A power of attorney provides legal permission for another adult to act on your behalf. The permission can be granted for a specific, limited purpose and period of time or for much broader purposes, such as handling all of your financial affairs, and an unlimited time period, such as until your death.
The party executing the power of attorney is known as the principal. The party receiving authority on behalf of the principal is known as the agent. The principal directs the agent through the selection of certain powers and authority within the powers of attorney. The agent must not exceed the delegated authority provided by the principal.
Since 2009, Nevada has provided statutory forms, meaning enacted in the Nevada statutes, powers of attorney for both financial and health care purposes. The statutory form powers of attorney are most readily recognized by both health care providers and financial institutions alike. Our law firm strongly endorses the use of the statutory form powers of attorney.
Effective October 1, 2019, the state statutory form powers of attorney were revised with additional clarifying provisions included. The updated financial power of attorney offers new powers to the agent with regard to placement of the principal in care facilities. Specifically, the agent may be granted authority to place the principal in assisted living, skilled nursing or residential long-term care facilities.
The financial power of attorney also clarifies that the authority of the principal overrides any contrary instruction provided by an agent. So, the principal, still retains the ability to direct his affairs provided he made those instructions prior to implementation of the power of attorney.
The durable power of attorney for health care decisions was revised to clarify whether the principal would desire pain-relieving mediation even if such relief could cause addiction or reduce the extension of life. It is surmised that this statement was added due to the nationwide opioid crisis and concerns over prescription drug addition.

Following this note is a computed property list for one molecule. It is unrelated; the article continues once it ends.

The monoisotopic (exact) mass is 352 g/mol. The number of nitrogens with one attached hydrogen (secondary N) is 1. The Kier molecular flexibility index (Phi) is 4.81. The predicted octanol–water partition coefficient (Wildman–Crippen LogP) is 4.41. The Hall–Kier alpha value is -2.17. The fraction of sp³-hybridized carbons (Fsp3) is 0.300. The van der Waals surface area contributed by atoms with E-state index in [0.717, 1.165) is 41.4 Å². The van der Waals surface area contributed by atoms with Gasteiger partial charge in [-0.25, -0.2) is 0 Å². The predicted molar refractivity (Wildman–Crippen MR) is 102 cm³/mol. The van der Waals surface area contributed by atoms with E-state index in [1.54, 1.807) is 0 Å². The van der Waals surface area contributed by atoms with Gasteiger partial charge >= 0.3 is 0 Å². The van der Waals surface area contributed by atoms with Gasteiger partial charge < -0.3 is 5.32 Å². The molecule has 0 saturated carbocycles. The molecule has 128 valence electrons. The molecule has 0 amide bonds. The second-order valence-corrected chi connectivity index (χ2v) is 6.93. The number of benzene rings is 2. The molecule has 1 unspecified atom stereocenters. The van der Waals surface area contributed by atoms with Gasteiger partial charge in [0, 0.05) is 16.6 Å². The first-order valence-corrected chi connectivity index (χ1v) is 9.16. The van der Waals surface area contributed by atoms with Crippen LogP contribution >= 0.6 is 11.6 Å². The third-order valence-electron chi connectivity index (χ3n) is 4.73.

Both the financial and health care powers of attorney added a statement declaring the principal’s desire to remain in his or her home. The statutory forms allow the principal two choices. The first choice allows the principal to stay in his or her home as long as the principal’s medical needs can be met. Or, with the second choice, the principal can stay in the home without regard to the principal’s medical needs. We are counseling our clients to be very careful about selecting the second option with regard to staying in their home irrespective of their medical needs. We fear that there will be ugly situations where a principal is insistent on staying in their home which could lead to unhealthy conditions thereby causing greater illness or even accelerating their death.
The prior and new options contained in the powers of attorney must be carefully considered. The principal may grant significant rights to a third-party. We strongly recommend consulting with a trusted, professional advisor prior to executing powers of attorney.